With Hollywood’s trend of adapting everything into a film slowly overtaking the desire to create and push something original, you would think that a Sherlock Holmes movie would be the first thing to pop up amongst this crop of adaptations. Fortunately, along comes Guy Ritchie to remedy that. The good news; Hollywood made a good Sherlock Holmes film. The bad; Hollywood made a Sherlock Holmes film with its imprint stamped all over it.
Surely Sherlock Holmes needs no introduction. The world’s greatest detective (played by Robert Downey Jr.) who can pretty much be summarized as a Victorian era living computer is on the case of criminals that are far too elusive for licensed law enforcement. Aided by his partner, Dr. Watson (Jude Law), Holmes finds himself targeted by Henry Blackwood (Mark Strong), a murdering Satanist that he helped arrest and, as a result, sentence to death by hanging. Blackwood is claimed to have been resurrected by satanic forces and is helping in a conspiracy to take down Parliament in a case that only Holmes can solve. Downey Jr. and Law have an interesting onscreen chemistry that seldom gets tiring. They really seem to have a deeply intertwined history of working together that leads to several serious and comedic moments. Performance wise, the acting was pretty much solid all across the board. Not a single bad performance in the lot.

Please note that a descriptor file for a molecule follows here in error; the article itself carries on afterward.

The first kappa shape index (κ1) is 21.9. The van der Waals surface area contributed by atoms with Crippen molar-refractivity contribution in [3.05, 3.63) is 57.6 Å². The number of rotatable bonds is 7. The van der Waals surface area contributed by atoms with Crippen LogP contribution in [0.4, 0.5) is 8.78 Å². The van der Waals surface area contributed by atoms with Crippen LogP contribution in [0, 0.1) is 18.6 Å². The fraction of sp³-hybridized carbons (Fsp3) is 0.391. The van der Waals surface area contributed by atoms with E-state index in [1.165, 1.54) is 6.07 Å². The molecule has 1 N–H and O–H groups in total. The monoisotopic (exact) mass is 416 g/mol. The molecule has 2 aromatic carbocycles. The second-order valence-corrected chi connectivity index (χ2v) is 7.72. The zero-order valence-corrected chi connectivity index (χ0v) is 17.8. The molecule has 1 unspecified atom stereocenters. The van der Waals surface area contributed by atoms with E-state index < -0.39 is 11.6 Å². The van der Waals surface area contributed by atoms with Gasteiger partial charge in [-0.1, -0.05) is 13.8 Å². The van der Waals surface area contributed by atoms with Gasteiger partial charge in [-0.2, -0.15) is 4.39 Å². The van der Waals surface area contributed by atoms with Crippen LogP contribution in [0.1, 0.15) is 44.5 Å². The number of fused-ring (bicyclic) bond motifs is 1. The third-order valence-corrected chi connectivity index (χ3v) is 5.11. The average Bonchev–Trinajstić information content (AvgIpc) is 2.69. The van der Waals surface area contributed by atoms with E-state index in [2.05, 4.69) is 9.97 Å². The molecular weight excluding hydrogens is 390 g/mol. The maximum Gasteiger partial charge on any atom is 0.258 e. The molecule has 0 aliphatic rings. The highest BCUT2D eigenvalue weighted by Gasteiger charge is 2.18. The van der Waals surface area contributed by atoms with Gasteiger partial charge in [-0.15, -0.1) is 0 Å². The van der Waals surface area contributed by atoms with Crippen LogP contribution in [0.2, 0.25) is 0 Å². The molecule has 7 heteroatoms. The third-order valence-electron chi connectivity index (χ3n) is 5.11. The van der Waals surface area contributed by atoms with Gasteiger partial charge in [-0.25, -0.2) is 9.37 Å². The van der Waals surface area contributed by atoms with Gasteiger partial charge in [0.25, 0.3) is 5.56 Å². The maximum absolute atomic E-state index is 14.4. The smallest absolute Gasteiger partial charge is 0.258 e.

The editing in the film is top notch as well. In between present moments of time are a plethora of moments involving Holmes recapping and analyzing how he should proceed in his actions. These scenes are beautifully executed and very well timed, allowing the viewers to really get inside of Holmes’ head more effectively than any bit of dialogue ever could. Although slow moving at first, the story builds to a climax that brings all questions full circle and opens up room for a sequel by introducing an element that any Holmes fan will notice was absent in throughout most of the film. I won’t spoil it here but, needless to say, I curiously await how well it shall be done in the sequel, should it come to fruition.
Unfortunately, the movie also has a very stereotypical Hollywood feel. As if Holmes’ thought processes and mysteries weren’t enough to entertain, somewhere along the line, somebody felt the need to turn him into a Victorian era James Bond, complete with fight sequences, chases and grandiose action galore. It’s not that any of it is badly done. Quite the opposite, the action is actually pretty well thought out and well shot. It just feels a little bit unnecessary at times. Maybe I would have just preferred to see a more traditional adaptation but something about the action in the 2nd act of this film just seemed a tad bit overproduced.
For fans of Sir Arthur Conan Doyle’s original stories, know this. This is simply an alternate interpretation of the character. There are plenty of sly nods to the original novels and audiences should definitely get a kick out of Downey and Law’s performances. Although this may not have been the adaptation I was looking for but I’d be lying if I said I wasn’t still satisfied.
8 out of 10